ISLAMABAD, Pakistan -- Afghan authorities on Sunday said a NATO air strike killed a family of eight at their house in eastern Afghanistan.
If confirmed, the attack could anger Afghan leaders at a time when Washington needs Kabul’s cooperation in carrying out a blueprint for engagement after the U.S. wraps up its troop withdrawal in 2014.
The air strike occurred about 8 p.m. Saturday in the Gerda Serai district of Paktia province, a volatile region along the Pakistan border. Rohulla Samoon, spokesman for the Paktia governor’s office, said a NATO air strike had killed eight civilians -- Mohammed Shafi, his wife and his six children -- all of whom were inside their house at the time.
Samoon said there is no evidence that Shafi was a Taliban insurgent or linked with Al Qaeda. “Afghan security forces were not informed about the operation,” Samoon said. “Our concern is why [Western coalition] troops don’t share these issues with Afghan security forces. If they had shared this with us, this wouldn’t have happened.”
A NATO spokesman said the incident appeared to be precipitated by an insurgent attack on Western troops in Paktia province. Coalition troops returned fire and called for air support. “We’re actively gathering information to assess what did occur,” said U.S. Air Force Capt. Justin Brockhoff, a coalition spokesman.
Afghan President Hamid Karzai ordered his government to conduct its own investigation into the air strike in Paktia, according to a statement issued by his office.
Most Afghan civilian killings are the result of actions by Taliban insurgents rather than by coalition forces. Nevertheless, the issue of civilian deaths attributed to coalition forces resonates more intensely with an Afghan population that disapproves of the presence of U.S. and Western troops in their country.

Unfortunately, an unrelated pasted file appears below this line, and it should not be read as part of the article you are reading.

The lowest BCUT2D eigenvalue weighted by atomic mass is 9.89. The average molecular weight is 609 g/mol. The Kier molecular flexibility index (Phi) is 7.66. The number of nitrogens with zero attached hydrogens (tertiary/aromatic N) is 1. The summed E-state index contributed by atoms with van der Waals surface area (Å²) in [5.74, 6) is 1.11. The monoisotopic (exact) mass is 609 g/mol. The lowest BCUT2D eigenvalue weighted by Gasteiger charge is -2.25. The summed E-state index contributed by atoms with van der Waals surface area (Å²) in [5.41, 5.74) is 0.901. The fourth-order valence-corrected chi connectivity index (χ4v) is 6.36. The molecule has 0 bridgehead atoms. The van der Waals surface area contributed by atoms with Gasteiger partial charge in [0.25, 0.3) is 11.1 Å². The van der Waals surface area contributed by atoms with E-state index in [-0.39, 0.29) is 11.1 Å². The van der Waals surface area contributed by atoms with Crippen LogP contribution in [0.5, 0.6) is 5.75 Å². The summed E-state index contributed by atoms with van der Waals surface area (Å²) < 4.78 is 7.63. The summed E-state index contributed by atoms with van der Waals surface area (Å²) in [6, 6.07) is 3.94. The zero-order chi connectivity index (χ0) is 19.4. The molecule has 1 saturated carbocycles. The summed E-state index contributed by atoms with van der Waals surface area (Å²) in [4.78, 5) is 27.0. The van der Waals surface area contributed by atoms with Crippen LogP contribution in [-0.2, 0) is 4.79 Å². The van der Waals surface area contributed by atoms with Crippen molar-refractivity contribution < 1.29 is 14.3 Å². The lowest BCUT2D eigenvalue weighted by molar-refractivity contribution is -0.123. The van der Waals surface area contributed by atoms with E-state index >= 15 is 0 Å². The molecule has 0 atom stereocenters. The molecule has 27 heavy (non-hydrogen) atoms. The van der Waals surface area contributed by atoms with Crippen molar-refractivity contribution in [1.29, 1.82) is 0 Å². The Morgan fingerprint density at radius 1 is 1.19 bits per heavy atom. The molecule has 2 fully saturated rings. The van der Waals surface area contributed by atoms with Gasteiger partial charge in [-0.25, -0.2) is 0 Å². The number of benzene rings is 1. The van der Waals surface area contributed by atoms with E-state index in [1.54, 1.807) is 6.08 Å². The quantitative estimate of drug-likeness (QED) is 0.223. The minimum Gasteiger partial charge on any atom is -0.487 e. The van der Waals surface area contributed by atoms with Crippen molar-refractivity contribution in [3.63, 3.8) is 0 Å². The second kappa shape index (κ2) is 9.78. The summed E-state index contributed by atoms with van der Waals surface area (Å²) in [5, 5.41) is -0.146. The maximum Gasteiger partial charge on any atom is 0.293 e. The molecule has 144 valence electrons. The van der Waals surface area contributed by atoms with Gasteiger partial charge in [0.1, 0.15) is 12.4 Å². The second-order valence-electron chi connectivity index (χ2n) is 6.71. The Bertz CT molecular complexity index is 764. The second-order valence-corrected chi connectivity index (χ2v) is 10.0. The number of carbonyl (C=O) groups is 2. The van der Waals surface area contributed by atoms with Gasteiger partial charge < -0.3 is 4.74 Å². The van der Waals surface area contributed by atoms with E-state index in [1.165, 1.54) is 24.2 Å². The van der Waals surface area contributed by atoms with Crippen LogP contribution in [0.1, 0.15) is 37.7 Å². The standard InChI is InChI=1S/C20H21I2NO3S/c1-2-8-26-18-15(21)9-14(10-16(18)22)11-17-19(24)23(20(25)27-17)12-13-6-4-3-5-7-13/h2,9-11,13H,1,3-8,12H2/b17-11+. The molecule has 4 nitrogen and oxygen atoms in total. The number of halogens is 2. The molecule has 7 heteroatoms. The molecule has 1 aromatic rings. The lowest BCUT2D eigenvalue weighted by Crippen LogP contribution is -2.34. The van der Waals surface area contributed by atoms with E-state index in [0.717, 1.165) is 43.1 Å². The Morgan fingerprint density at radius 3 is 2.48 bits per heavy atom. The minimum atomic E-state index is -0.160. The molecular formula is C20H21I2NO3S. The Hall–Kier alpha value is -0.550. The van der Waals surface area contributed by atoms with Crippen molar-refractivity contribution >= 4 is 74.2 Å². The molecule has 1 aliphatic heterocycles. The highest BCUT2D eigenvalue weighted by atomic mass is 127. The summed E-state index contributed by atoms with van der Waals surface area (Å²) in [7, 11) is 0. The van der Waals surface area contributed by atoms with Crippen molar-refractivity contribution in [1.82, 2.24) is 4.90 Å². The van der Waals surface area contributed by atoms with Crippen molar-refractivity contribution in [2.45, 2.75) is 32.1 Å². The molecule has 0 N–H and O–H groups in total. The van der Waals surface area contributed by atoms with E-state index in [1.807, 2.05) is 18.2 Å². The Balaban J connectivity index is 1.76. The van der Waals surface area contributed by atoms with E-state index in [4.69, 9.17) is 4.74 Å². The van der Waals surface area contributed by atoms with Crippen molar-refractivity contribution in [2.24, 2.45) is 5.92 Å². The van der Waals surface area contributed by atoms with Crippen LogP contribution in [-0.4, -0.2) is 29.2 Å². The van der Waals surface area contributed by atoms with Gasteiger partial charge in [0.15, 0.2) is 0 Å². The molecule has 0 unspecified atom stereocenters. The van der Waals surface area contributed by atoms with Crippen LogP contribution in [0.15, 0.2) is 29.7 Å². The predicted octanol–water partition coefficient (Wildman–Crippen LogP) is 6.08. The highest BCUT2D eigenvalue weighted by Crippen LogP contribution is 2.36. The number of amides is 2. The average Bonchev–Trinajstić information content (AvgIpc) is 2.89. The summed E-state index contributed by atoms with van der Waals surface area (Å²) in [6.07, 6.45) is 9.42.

According to the United Nations, more than 3,000 civilians were killed in wartime violence last year, and three-fourths of those deaths were attributed to insurgent attacks. The actions of Western coalition and Afghan troops were responsible for 14% of civilian deaths last year.
Earlier this month, 14 Afghan civilians were killed in NATO air strikes in the northwest province of Badghis and in southern Helmand province. In the air strike in Helmand, a woman and five children were killed, Afghan authorities said.
On May 2, President Obama and Afghan President Hamid Karzai signed a strategic partnership pact that pledges military training, development assistance and equipment to Afghanistan for the next decade. Karzai welcomed the pact, but has warned that “if the lives of Afghan people are not safe, the signing of the strategic partnership has no meaning.”
Elsewhere in the country, a NATO spokesman said four coalition troops died Saturday in three separate roadside bomb attacks in southern Afghanistan. The nationalities of the troops who died were not given, and the alliance provided no other details.
--Alex Rodriguez and Aimal Yaqubi
Staff writer Rodriguez reported from Islamabad, Pakistan, and special correspondent Aimal Yaqubi reported from Kabul, Afghanistan.
Photo: More than 1,500 Afghans block the highway between Kabul and Kandahar in Seed Abad, in Wardak province, to protest nighttime military operations. Credit: Rahmatullah Nikzad / AP Photo